and we ob tain Aë+By+Ar+By. Now since A is a function of both o and y, by art. 96, we have Å= +y; consequently the fuxion of

y

Aë+ Bi

B

B +

y, and

y therefore the proposed fluxion is integrable, whenever R =

P

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S=

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P

+, and T =

Y 106. These conditions being fulfilled, the integral will be Pë+Qy; and if : has been supposed constant, the integral of QÖ + Rä? + Sty+Ty', will be Qý +ë fRi+C#, (because P=SR:), and the conditions of this integral will be T=Q, and S=Q_flur (SRI)*

Y

y For example, 6x2 ý +6 xyi* + x3 7, in which 3 is constant, possesses the preceding conditions, and its integral is x3 y + 3x2 yc+ Cã; this result gives by a second integration xy+Cx+C'.

In a similar manner we may investigate the conditions required for a greater number of variables.

In this last equation of condition the expression

(fRx)

denotes the partial flexional :oeffi reut of SRi relative to j,

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APPLICATION OF THE
INVERSE METHOD OF

FLUXIONS.

The applications of the inverse method of Auxions extend to all parts of the mathematics. But at present we shall confine ourselves to such as are purely geometrical, and which serve as a foundation to all the rest. With this view we shall proceed to investigate formulas for determining the quadrature and rectification of curves, the solidity of bodies in general, as also the formulas peculiar to solids of revolution and their surfaces; and we shall finish with a few examples on the inverse method of tangents.

ON THE QUADRATURE OF CURVES.

107. Let AM represent any curve, and let its axis be AP; and suppose PM an ordinate to the point M; to find the quadrature of the space AMP, draw another ordi- 8 nate mp, and the line Mr parallel to Pp; we 2 shall then have the surface of the space Mmp P=MPx Pp+Mmr. Conceive now that the point m approaches towards the point M, it is obvious that the triangle Mmr will diminish more and more, but it will not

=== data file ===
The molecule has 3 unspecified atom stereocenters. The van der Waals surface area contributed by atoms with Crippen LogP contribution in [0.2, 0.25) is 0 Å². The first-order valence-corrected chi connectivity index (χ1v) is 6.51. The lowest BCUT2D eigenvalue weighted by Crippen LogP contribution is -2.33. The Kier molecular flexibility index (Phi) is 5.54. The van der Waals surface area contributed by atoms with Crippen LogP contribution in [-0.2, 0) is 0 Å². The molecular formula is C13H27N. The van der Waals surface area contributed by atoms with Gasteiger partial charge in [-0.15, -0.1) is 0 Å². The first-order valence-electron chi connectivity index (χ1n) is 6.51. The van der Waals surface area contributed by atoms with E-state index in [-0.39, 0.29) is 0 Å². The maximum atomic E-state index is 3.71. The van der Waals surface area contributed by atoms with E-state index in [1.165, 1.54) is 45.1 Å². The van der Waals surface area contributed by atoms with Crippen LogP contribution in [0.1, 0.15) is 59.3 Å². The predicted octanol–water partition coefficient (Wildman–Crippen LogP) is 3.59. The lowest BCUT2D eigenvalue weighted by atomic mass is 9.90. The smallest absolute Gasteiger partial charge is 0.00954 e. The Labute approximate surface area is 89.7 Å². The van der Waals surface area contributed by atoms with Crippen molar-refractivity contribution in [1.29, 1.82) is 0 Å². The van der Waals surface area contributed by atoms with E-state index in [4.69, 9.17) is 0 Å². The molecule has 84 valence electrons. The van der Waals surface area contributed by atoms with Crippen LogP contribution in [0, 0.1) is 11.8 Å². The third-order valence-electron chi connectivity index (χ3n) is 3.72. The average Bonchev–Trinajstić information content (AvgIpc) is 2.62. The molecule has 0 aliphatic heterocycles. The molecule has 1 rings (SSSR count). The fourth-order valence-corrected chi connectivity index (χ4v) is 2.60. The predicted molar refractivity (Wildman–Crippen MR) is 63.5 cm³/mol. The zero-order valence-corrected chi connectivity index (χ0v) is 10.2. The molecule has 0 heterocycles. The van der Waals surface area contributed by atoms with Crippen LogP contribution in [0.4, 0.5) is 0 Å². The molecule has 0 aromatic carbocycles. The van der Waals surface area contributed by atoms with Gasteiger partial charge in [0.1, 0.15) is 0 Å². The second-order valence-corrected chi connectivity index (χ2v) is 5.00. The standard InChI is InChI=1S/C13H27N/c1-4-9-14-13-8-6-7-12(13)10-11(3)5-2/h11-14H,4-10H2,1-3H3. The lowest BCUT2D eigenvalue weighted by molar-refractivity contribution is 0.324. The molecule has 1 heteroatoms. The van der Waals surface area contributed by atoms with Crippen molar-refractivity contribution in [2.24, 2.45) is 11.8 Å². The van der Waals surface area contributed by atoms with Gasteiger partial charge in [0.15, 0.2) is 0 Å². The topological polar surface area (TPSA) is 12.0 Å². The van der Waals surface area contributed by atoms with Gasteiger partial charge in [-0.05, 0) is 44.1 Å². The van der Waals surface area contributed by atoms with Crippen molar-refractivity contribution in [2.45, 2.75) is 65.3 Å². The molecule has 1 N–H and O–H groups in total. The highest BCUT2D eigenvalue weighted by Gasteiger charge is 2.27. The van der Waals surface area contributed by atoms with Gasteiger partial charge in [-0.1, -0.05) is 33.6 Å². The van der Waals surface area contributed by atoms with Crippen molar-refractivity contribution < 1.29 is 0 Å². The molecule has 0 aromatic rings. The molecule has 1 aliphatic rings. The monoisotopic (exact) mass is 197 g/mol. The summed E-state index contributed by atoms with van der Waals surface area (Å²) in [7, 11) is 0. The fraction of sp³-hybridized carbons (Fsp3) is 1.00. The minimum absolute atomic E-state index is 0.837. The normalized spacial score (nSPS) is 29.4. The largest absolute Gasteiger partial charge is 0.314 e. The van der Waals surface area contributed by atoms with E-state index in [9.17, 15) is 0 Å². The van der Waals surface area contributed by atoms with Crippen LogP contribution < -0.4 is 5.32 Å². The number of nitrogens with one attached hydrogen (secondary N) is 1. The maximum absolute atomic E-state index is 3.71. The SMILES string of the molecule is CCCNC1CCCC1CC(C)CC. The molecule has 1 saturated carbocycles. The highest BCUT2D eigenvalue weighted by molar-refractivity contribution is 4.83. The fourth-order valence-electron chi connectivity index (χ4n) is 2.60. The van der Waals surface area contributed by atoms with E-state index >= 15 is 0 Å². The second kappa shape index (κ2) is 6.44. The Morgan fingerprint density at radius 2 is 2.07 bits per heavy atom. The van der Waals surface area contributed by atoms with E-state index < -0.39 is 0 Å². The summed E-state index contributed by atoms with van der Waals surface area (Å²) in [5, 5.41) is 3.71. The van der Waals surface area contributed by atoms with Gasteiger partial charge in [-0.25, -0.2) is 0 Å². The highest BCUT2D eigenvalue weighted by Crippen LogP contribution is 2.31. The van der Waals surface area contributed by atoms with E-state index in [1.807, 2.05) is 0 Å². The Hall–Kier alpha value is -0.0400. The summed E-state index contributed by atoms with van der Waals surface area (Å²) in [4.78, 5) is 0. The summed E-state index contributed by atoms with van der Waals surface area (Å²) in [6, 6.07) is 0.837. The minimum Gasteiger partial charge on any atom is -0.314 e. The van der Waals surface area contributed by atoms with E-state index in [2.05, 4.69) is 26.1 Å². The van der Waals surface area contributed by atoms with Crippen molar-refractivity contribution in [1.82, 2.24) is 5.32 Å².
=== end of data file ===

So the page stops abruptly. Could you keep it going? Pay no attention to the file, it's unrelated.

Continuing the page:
A become zero till the point m falls upon

PP the point M; then M mp P will become the Auxion of the space AMP; Pp will be i, and we shall have flu (AMP)=yè, and consequently AMP=Sys+C, which by Art. 74

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Therefore also the space AQM = fxj=C+xy_y* : + 3 ta

24 2.8.ya

we

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108. Example 1. Let the ci 'cular arc QMB be a quadrant, described from the

2 centre A, and with the radius

a; shall have y=iVaaxx, and the space AQMP = vaa — #+C = C + ax 23

1.3 x 1.3.5 2.3a 2.4.5 a 2.4.6.7 as 2.4.6.89a? 1.3.5.7 &c.

A

P B 2.4.6.8.10 11 a' Make x=0, and we shall have AQMP=0, and consequently C=0. Therefore AQMP=ax23 1 acs 1.3 x7

&c. 3a 2.4 5 2.4.6 7 as Ex. II. In the ellipse y = v(aa-xx). (-)-&c.)

Ex. III. In the parabola yi=px?, and fy:=fpå szty, or the space APM is two-thirds of the circumscribed ? rectangle. The equation which comprehends 2 parabolas of all degrees is ym in am-*; therefore, mly = nix + (

mn) la, conse

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Therefore Syž =

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quently my_ni

A

PP or min:: : xy :: Syz : Sãy :: AMP: AMQ. From which it follows that the space AMP is to the circumscribed rectangle APMQ :: m: m+n.

Ex. IV. In the equilateral hyperbola ty=aa, and y: = aa Consequently

N fyx=aalx+C. If we wish to compute the spaces from the vertex A, when x=0, the space will =0.

Therefore E cs-aa lo, and the space Q’APMN= aa lomaa lo = 0.

2 If x=AD, then Q'ADBN=aa laaa lo; consequently BDPM=aalaq la=aa

M

or